Khao soi is served with egg noodles swimming in the coconut gravy. On top of that is a nest of deep fried egg noodles adding an extra textural dimension and a lot of crunch.  A side plate of pickled mustard also comes with the curry bowl. Watching locals eat khao soi it’s apparent that there’s no right or wrong way to eat it – some mix everything together and coat the crispy noodles in gravy. Some add the pickled mustard and onions into the gravy, others leave them out completely.

Khao soi crispy noodles

Khao soi crispy noodles

A slice of lime is served on the side to add extra tartness and cut through the fat of the meat and coconut cream.

It’s thought the dish is historically Muslim, as such chicken and beef are commonplace, but pork is also available – The chicken is often served as drumsticks and the meat falls away off the bone.

Khao soi is served all over Chiang Mai and is the local signature meal, a must eat when visiting. There are lots of specialty restaurants that only sell khao soi – After doing some internet research, we visited Khao Soi Samer Jai (twice) which also has stalls selling another local dish, gaeng heng lay as well as lots of other northern dishes. We also ate khao soi from a street cart on Moon Muang soi six near to the wet market which is popular with cookery school tours. It was also quite good, perhaps the broth was slightly thinner.

There is also a Laos khao soi, which apparently is quite different however we’re yet to try it.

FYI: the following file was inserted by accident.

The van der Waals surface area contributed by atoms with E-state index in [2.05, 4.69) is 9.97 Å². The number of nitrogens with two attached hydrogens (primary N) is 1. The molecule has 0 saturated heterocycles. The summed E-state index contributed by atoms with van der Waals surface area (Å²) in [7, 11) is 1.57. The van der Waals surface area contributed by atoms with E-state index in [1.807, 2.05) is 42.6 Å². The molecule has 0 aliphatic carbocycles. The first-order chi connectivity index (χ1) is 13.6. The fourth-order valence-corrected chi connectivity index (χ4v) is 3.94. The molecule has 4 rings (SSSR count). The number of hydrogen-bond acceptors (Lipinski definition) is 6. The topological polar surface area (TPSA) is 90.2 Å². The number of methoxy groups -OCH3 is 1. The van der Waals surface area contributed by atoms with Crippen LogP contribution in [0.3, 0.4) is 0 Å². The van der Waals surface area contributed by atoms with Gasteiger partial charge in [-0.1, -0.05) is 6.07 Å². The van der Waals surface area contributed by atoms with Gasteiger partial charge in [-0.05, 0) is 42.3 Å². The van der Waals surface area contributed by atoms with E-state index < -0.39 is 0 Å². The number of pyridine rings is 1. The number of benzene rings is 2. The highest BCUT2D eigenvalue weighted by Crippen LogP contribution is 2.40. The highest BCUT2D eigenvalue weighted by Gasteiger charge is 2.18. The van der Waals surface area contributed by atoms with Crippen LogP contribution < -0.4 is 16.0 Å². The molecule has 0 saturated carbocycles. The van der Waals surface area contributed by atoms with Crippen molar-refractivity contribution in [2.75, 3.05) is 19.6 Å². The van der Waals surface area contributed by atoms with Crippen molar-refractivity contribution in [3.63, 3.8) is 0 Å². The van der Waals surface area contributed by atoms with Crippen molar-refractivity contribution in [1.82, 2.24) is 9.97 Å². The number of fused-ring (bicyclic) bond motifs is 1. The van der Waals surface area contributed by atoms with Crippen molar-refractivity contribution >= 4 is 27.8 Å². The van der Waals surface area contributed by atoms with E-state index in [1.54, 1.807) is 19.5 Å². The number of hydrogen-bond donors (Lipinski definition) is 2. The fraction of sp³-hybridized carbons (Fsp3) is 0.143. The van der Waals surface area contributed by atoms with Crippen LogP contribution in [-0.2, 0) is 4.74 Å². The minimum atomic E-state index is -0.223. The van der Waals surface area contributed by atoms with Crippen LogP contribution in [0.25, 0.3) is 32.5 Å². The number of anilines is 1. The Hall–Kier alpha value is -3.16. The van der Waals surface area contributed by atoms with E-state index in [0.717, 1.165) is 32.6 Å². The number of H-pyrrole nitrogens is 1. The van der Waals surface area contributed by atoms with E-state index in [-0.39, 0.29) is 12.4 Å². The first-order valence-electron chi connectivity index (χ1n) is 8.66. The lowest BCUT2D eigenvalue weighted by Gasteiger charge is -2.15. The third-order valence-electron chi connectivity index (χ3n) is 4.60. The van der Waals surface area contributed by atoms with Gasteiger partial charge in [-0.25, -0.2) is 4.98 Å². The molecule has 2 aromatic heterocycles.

expect to pay between 30-50Baht for a bowl.

Some useful words

Neung – one
Sawng – two
Muu/moo – pork
Gai – chicken
Noo-ah – Beef
Tow rai? – how much? 

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Thai street food : Ho mok pla (fish curry mousse)

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Thailand, as a country is a place we’re both pretty familiar with. We know the food relatively well.

It’s a country where we especially like to visit night markets because the variation of food is usually focused on what local people in that area are eating. It’s often the case that we’re sat at a foldaway table, eating something simple, packed full of flavour –unfortunately, almost exclusively out of Styrofoam – and watching the world go by, locals whizzing up to stalls on motorbikes and adding another carrier bag to their collection of treats to take home for the family dinner.

Hor mok is a Thai fish curry which has been enriched with egg to make it custardy when it’s steamed.

Baskets are made from banana leaves and the ingredients are layered. Shredded cabbage and basil sit at the bottom followed by chunks of fresh fish, the curry sauce is added on top of that. According to one recipe I have read, the base of a red curry paste is called kaeng kua which, includes all the usual roots and spices expected of a Thai curry paste – Chillies, galangal, lemongrass, garlic, lime leaves, shrimp paste and coriander. Additional ingredients can be added to transform it into other, more specific curry pastes, a mussaman; for example.  If you want to have your mind blown by all the differences and intricacies of red curry you can read the post here, it’s long but well worth it.